Hampstead residents who want to prevent the replacement of 5781-5783 Côte St. Luc Road with a 10-storey apartment building have launched a campaign to vote against the project in an upcoming referendum, via the new website votehampstead.com.
The referendum will be held from 10 a.m. to 8 p.m. Sunday Nov. 24 at the Adessky Community Centre in Hampstead Park. A No vote is a vote against the project, and a majority No vote would end the project.
Many vulnerable people live in the approximately 75-year-old buildings. The town council has been split on the project, with councillors voting 3-3 and Mayor William Steinberg breaking the tie in favour. Recently, 252 residents signed a register to prompt the upcoming referendum, which affects residents in the zones in the area of the current apartment building.
“We feel ours is an important test case that will set a precedent for tenants and landlords alike,” stated tenant Sharon Hyman, who has been outspoken regarding the issue on Facebook. “With the current crisis in affordable housing, we want to set an example and empower tenants to fight back.”
No side campaign manager Leah Lasry, who was especially passionate about the issue at a recent town council meeting, said it is especially important that residents make sure they are eligible to vote.
“All those folks who know they are not on the official voters list need to present themselves at the town hall [on Queen Mary Road] on Nov. 11 between 12 and 6 p.m., and on Nov. 12 between 10 a.m. and 8 p.m.,” she explained. “Bring a proof of citizenship.
“It’s so important that everybody votes, and it’s so important that the No wins by a huge majority, to send a message to Mayor Steinberg that this is a widespread No.”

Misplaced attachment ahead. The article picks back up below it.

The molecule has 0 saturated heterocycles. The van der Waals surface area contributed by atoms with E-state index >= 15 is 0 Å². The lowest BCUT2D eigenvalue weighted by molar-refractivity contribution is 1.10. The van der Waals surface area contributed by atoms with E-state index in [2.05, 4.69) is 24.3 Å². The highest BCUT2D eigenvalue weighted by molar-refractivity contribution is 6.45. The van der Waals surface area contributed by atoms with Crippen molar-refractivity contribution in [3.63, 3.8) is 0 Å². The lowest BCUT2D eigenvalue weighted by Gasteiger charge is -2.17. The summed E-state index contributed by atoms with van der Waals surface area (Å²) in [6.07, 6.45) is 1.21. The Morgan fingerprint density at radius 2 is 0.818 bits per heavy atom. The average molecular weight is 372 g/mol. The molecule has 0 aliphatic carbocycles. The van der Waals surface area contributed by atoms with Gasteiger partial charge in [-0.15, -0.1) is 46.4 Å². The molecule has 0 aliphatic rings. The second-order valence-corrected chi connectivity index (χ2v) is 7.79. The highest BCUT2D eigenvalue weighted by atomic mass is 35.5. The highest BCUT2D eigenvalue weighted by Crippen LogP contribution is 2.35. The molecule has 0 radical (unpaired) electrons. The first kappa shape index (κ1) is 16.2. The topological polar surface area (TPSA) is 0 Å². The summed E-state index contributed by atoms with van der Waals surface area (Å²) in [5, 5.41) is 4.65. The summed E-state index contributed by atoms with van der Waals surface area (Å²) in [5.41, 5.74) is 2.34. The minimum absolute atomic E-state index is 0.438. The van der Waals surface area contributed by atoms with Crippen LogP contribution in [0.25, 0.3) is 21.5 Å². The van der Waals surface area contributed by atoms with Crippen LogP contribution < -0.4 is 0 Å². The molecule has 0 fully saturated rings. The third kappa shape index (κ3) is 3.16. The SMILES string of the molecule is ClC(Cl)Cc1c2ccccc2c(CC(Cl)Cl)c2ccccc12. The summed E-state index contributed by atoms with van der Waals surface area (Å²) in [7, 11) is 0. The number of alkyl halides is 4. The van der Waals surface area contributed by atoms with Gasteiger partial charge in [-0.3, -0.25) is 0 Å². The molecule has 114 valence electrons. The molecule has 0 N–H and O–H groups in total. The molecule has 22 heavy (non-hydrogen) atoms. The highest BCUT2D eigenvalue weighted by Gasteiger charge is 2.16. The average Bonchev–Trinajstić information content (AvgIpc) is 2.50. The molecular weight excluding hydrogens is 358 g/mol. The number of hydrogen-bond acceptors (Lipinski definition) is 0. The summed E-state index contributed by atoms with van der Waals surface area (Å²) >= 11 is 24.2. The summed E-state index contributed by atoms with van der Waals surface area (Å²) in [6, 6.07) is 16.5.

Some residents were not allowed to sign their name during the October register that prompted the referendum.
“We don’t want to have a repeat of that, we don’t want any voter suppression,” Lasry said.
Town clerk Pierre Tapp told The Suburban following the early October register that many who could not sign were not Canadian citizens, or were subletting the residence.
“I have four names of people who were supposed to be on the list, but who were not, four names out of 2,009,” he added at the time.
Lasry filed a complaint regarding those who could not sign the register with Elections Quebec. The agency responded in a letter, which said: “please note that we have provided a reminder of the rules applicable to the persons concerned to prevent such a situation from happening again at a future event.”
The votehampstead.com website contends that the vote could be for the first of many proposed high rises on CSL Road, and that a new apartment building will attract more car-owning families — the current tenants use public transportation.
The No campaign argues that:
• “The traffic created by the proposed redevelopment of CSL Road will further clog our streets — longer traffic jams, more cars, more pollution. Increased congestion forever.”
• That Steinberg “described the proposed building as ‘the most important development in Hampstead’s history.’” The No campaign says “this is the start of a rezoning plan for the whole block.
“Does the Mayor even care about the interests of the residents impacted by these projects?” the website asks. “Whose interests will be trampled next?”
Steinberg has said he is acting in the best interests of the town.
The website also contains a list of homes whose inhabitants — those eligible to vote in a Canadian election — can cast a ballot on Nov. 24.
In the meantime, Tapp has announced that Martin Leblanc “has been appointed representative of the group favoring the answer ‘No’ in the Nov 24 referendum.